Well George’s probate2 clears that up, I think:
Jacob is listed in his will as “my yellow boy” which seems to mean his son, who had a half sister Nancy. Jacob was 17 or 18 when he inherited George’s estate. Jacob’s mother is not named, but the probate states she was living with a George Ridge; who we find was a freed slave according to the 1820 federal census for Greene County, Pennsylvania. And, in 1840 an Esther Ridge was living single, with one young child, (George having died/left), both freed slaves. Esther herself probably died about 1844 as there is an estate entry for her in Pennsylvania probate, but no details regarding a will.
George Lantz doesn’t appear to have married or had any legitimate children so was leaving all his property to Jacob whom he appears to accept as his son, or at least his heir. Nancy isn’t acknowledged to be his daughter, which possibly means she wasn’t. There is no reason to believe that he would acknowledge one and not the other. Either way, he must have had some affection for her, because she was to receive some money from the estate when she reached 18.
See the interesting things you can learn from land records.
*George is believed to be Alexander Lantz’s brother because he is the only George Lantz found online who died at the same time as the one in my post, so it is speculation at this time, but, there are a few sources that give it some credibility. Alex’s Uncle George died at a later date and was married, with lots of kids.
Sources: 1. Land deeds, 1826 Monongalia County, West Virginia, FHL Film #840576; Digital: 8219285: vOS10 p350.
2. George Lantz probate, 1818; Will Books, 1796-1918, Green County, Pennsylvania. Online digital images 129-130 – Ancestry.com.
3. Ancestry.com 1820 and 1840 Federal Census records Greene County, Pennsylvania.
This is the second time that land records have helped me finesse my family tree.
Sometime last year as I was transcribing GEORGE family land records into my database, I ran across a very interesting one:
Int in 78 acres – Sancho to
William C. Ash
This Indenture made this 23rd day of June in the year 1868 between Catharine Booker of the County of Wetzel in the State of West Virginia of the first part and William C. Ash of the County of Tyler & State aforesaid of the Second part. Witnesseth that for and in consideration of the sum of fifteen dollars the receipt whereof is hereby acknowledged, the said party of the first part, as an heir at Law of William George deceased in and to a tract of land lying and being in the County of Tyler aforesaid, situated on the waters of Sancho creek and being principally in the occupancy of the said party of the second part and being the same land heretofore charged to the estate of the said William George deceased on the commissioners land books of said county of Tyler as 78 acres the interest of said party of the first part which is intended to be hereby conveyed being the undivided one twenty eight part of said tract of seventy acres which said party of the first part derived as one of the children and heirs of Elizabeth Booker deceased, who was one of the children and heirs of the said William George died, and the Said party of the first part doth hereby covenant that she will warrant generally the property hereby conveyed. Witness the following signature and seal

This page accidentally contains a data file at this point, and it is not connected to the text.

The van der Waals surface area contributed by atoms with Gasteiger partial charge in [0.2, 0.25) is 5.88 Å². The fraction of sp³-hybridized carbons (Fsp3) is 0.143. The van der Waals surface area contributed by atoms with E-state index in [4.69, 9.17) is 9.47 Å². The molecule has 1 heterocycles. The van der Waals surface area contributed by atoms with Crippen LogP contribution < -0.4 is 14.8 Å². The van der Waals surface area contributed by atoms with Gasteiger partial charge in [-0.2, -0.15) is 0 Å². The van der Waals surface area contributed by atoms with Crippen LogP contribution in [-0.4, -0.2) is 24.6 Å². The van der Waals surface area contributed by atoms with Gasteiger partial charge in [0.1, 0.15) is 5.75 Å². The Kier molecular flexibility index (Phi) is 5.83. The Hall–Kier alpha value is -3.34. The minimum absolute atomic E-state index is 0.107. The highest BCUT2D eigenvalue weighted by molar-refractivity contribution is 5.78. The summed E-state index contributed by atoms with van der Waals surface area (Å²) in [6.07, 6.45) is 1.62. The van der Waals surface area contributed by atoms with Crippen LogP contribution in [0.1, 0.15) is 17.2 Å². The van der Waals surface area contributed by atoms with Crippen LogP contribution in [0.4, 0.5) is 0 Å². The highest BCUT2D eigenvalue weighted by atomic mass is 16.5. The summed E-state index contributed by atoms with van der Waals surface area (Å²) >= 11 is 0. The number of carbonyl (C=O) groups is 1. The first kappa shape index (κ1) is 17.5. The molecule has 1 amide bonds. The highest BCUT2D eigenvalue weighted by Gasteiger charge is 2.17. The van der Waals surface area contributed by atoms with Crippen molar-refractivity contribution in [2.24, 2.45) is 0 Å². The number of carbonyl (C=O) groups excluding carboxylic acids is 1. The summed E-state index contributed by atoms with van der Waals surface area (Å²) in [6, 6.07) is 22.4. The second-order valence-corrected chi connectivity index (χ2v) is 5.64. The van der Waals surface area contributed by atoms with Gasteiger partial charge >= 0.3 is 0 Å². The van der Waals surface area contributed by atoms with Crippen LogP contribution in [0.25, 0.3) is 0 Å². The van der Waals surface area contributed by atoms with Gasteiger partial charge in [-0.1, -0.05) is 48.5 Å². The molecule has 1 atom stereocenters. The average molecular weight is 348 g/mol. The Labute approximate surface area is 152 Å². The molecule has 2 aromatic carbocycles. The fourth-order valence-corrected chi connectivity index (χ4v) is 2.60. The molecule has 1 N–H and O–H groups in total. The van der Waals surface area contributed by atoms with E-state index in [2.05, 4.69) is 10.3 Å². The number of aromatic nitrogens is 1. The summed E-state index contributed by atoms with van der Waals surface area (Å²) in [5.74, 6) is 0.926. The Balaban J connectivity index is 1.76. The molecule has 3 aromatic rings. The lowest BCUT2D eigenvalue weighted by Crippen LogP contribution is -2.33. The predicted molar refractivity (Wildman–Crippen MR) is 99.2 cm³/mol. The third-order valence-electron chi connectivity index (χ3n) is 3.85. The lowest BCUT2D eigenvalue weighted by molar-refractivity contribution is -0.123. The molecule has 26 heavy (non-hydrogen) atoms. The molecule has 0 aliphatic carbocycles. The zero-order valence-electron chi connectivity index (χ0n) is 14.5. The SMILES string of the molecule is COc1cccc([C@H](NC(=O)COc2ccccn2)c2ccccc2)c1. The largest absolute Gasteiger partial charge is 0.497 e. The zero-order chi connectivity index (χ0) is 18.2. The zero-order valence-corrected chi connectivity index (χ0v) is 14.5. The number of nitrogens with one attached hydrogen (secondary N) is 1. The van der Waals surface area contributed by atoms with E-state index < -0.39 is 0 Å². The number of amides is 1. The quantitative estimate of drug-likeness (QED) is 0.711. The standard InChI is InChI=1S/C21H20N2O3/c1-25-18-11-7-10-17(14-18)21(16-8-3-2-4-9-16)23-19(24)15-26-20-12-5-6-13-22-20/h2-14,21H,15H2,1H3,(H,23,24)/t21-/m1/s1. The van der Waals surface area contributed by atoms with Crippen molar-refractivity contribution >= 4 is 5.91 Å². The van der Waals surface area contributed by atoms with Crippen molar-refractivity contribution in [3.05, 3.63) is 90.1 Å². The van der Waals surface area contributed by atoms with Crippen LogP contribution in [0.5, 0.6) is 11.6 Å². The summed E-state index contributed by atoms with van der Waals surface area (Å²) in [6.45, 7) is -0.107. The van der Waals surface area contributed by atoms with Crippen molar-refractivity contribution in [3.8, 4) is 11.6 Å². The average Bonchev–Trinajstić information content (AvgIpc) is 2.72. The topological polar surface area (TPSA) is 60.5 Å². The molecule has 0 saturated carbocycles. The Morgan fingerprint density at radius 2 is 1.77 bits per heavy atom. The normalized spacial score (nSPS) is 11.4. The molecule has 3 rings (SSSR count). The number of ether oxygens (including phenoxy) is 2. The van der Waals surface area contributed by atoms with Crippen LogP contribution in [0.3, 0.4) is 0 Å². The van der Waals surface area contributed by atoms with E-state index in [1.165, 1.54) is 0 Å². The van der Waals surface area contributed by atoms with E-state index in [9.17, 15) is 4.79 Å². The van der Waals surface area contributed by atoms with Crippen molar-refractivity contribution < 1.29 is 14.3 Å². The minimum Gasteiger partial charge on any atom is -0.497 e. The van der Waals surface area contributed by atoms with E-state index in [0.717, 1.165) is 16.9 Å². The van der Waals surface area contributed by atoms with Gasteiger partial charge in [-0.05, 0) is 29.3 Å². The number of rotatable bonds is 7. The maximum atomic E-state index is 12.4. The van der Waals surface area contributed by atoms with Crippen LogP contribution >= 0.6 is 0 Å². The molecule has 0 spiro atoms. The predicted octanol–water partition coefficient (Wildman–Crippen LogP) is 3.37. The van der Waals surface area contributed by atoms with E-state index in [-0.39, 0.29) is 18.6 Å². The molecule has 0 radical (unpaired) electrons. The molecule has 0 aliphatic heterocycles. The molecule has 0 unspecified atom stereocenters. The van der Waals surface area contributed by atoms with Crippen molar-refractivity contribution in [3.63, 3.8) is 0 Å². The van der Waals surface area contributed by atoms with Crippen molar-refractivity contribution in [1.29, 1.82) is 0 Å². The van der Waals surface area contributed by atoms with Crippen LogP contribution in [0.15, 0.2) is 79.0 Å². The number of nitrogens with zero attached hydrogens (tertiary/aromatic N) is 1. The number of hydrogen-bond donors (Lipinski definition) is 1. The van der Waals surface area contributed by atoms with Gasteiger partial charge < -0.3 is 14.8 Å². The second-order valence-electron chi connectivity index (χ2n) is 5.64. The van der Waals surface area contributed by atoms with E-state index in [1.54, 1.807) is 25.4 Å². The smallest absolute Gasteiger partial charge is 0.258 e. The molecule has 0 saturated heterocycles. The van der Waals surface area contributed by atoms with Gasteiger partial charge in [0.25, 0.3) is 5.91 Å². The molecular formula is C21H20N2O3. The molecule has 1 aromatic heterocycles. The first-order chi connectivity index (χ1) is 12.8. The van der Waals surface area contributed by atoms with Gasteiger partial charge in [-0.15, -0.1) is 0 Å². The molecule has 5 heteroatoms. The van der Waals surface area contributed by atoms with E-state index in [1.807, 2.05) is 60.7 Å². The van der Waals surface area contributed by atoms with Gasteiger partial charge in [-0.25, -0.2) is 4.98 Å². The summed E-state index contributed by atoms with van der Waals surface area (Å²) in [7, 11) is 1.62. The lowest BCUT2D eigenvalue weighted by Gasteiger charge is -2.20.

Catharine [herXmark] Booker [seal]
So in June of 1868, Catherine Booker, a child/heir of Elizabeth Booker, is selling land she inherited from Elizabeth, deceased, who was a child/heir of William George, deceased.
All of the online trees I have seen in my GEORGE family research have no mention of a daughter Elizabeth. Which tells me that these folks have not done their research properly. And because they hadn’t done their land record research, look what they missed!
So, Catherine is a previously unknown grandchild of William and Margaret George. It is doubtful that when William died he was giving land to nieces and nephews, he had at least 4 children and 4 times as many grandchildren that were around to inherit.
Elizabeth, the child of William and Margaret, appears to have married a man named Booker, (possibly a Henry) and she died sometime before her father, William George. Because of the date of birth of Catherine, which is speculated to be about 1820, from a Wetzel County, 1870 census record (although, admittedly, it is not confirmed that this census record is the correct Catherine; it seems likely as she is the only one living in Wetzel County close to the place and time of the land deed record, dated 1868) the date of birth of Elizabeth has to be 1805 or earlier. As the birth years for the children of William and Margaret are all in the very latter part of the 1700s, Elizabeth’s probable birth estimation would fit the time period.
So far the only record I have of the existence of Elizabeth is this land record. A sad state of affairs for many of my female relatives of old.
Source: Land deed filed in Tyler County, West Virginia, V2P371 [FHL film 855,954].